What papers do the Germans put their money in? The editors asked for and analyzed the ten favorite stocks. A clear pattern can be seen. By Sven Parplies
Money and love can be a dangerous combination. Also in the financial markets.
“Never fall in love with a stock,” said legendary fund manager Peter Lynch. This is opposed by another conviction: if you want to succeed on the stock market, you have to invest for the long term, because good companies do not develop their true value in a few days or a few weeks, but over years or even decades. . A share like this inevitably grows on you. The DAX also went through a number of crises and still gained more than 8% in value on average over the year. So, under the right conditions, love and money can be a fulfilling combination.
This is how Germany invests in stocks
Even Germans, long known as stock haters, are discovering their hearts for the stock markets: according to a survey by the Deutsches Aktieninstitut, more than twelve million women and men own stocks, stock funds or AND F. This is the third highest level since the survey began in 1997. The previous peak was 12.9 million in 2001.
But on what papers do the Germans rely exactly? Online broker Comdirect gave editors an overview of the deposits. An exclusive – and of course anonymous – analysis for €uro am Sonntag shows a clear trend.
The biggest amount of money is in Apple. Shares of the iPhone maker have risen around 750% over the past ten years. The dilemma: With annual sales of $394 billion, it’s getting harder and harder to keep growing. In the fiscal year that ended in September, Californians increased their net income by just over five percent. The sum is impressive: 99.8 billion dollars remained under the line. Another figure is more important for the future: 1.8 billion devices with Apple’s operating system are active worldwide. That’s a gigantic group of customers that Apple can sell additional services to. The service activity now represents 20% of turnover. The margin of this activity, calculates Bloomberg Intelligence, is twice as high as that of the products.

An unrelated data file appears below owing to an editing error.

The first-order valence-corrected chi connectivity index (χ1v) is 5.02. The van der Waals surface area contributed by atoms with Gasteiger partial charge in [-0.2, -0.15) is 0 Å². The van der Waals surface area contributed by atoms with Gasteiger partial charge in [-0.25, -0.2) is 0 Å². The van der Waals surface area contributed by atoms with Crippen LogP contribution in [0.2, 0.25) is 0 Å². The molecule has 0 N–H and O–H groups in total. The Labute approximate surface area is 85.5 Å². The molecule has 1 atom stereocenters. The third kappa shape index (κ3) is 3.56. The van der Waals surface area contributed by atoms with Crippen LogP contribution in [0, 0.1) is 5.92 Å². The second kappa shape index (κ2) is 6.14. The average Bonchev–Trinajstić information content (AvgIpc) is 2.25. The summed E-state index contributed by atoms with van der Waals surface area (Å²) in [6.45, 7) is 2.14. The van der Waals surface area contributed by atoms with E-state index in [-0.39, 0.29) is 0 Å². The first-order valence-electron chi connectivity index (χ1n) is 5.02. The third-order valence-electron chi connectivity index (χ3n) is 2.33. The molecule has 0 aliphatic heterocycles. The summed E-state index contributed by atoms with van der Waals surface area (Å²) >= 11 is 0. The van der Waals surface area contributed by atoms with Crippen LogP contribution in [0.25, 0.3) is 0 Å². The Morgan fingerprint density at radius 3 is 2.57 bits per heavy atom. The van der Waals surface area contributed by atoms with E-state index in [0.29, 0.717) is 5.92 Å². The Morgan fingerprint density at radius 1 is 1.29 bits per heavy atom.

The second most weighted stock is a German company with a long tradition and a special charm: Allianz, founded in 1890, is particularly popular as a dividend payer. The insurance group intends to distribute half of the annual profit to its shareholders. In addition, the dividend per share should be at least five percent higher than the previous year’s figure in the coming years. Even if these objectives do not represent a binding promise, the prospect is enticing. Allianz’s dividend yield is currently above five percent.
People also like to invest in these German stocks
The number 3 in the ranking leads a double life. Amazon is best known as the largest online retailer in the world. This activity still has strong growth potential, but fluctuates depending on the economic situation. Before the start of the Christmas business, the Management Board was cautious because the high cost of energy and inflation are curbing consumers’ desire to buy. The most important driver of the stock is Amazon’s other life: the cloud division of AWS, which provides storage and software to enterprises. Since Amazon’s business operations have been in the red so far this year, AWS is responsible for all of the group’s profits.